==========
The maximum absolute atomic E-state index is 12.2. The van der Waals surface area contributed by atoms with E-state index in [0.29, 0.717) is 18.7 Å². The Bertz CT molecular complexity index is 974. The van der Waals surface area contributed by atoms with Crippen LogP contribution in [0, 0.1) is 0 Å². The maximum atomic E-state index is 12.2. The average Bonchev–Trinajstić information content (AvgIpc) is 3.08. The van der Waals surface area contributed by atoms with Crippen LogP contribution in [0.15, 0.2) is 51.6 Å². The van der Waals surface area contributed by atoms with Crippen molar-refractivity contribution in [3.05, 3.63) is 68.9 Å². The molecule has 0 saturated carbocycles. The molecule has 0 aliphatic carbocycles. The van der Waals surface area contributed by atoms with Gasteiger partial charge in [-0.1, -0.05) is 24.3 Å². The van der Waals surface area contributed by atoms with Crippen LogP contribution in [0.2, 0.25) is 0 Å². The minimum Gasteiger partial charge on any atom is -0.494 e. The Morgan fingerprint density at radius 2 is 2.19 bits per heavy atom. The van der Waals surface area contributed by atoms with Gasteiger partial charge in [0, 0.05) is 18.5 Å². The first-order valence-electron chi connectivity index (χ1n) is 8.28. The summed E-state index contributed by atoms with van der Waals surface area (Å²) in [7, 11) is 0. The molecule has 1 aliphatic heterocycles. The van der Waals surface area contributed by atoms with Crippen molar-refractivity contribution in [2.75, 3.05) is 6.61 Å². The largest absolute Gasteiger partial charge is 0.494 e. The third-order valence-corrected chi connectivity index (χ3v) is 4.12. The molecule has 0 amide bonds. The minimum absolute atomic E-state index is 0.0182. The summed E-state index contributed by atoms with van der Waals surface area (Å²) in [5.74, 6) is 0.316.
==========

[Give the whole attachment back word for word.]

The maximum absolute atomic E-state index is 12.2. The van der Waals surface area contributed by atoms with E-state index in [0.29, 0.717) is 18.7 Å². The Bertz CT molecular complexity index is 974. The van der Waals surface area contributed by atoms with Crippen LogP contribution in [0, 0.1) is 0 Å². The maximum atomic E-state index is 12.2. The average Bonchev–Trinajstić information content (AvgIpc) is 3.08. The van der Waals surface area contributed by atoms with Crippen LogP contribution in [0.15, 0.2) is 51.6 Å². The van der Waals surface area contributed by atoms with Crippen molar-refractivity contribution in [3.05, 3.63) is 68.9 Å². The molecule has 0 saturated carbocycles. The molecule has 0 aliphatic carbocycles. The van der Waals surface area contributed by atoms with Gasteiger partial charge in [-0.1, -0.05) is 24.3 Å². The van der Waals surface area contributed by atoms with Crippen LogP contribution in [0.2, 0.25) is 0 Å². The minimum Gasteiger partial charge on any atom is -0.494 e. The Morgan fingerprint density at radius 2 is 2.19 bits per heavy atom. The van der Waals surface area contributed by atoms with Gasteiger partial charge in [0, 0.05) is 18.5 Å². The first-order valence-electron chi connectivity index (χ1n) is 8.28. The summed E-state index contributed by atoms with van der Waals surface area (Å²) in [7, 11) is 0. The molecule has 1 aliphatic heterocycles. The van der Waals surface area contributed by atoms with Crippen molar-refractivity contribution in [2.75, 3.05) is 6.61 Å². The largest absolute Gasteiger partial charge is 0.494 e. The third-order valence-corrected chi connectivity index (χ3v) is 4.12. The molecule has 0 amide bonds. The minimum absolute atomic E-state index is 0.0182. The summed E-state index contributed by atoms with van der Waals surface area (Å²) in [5.74, 6) is 0.316.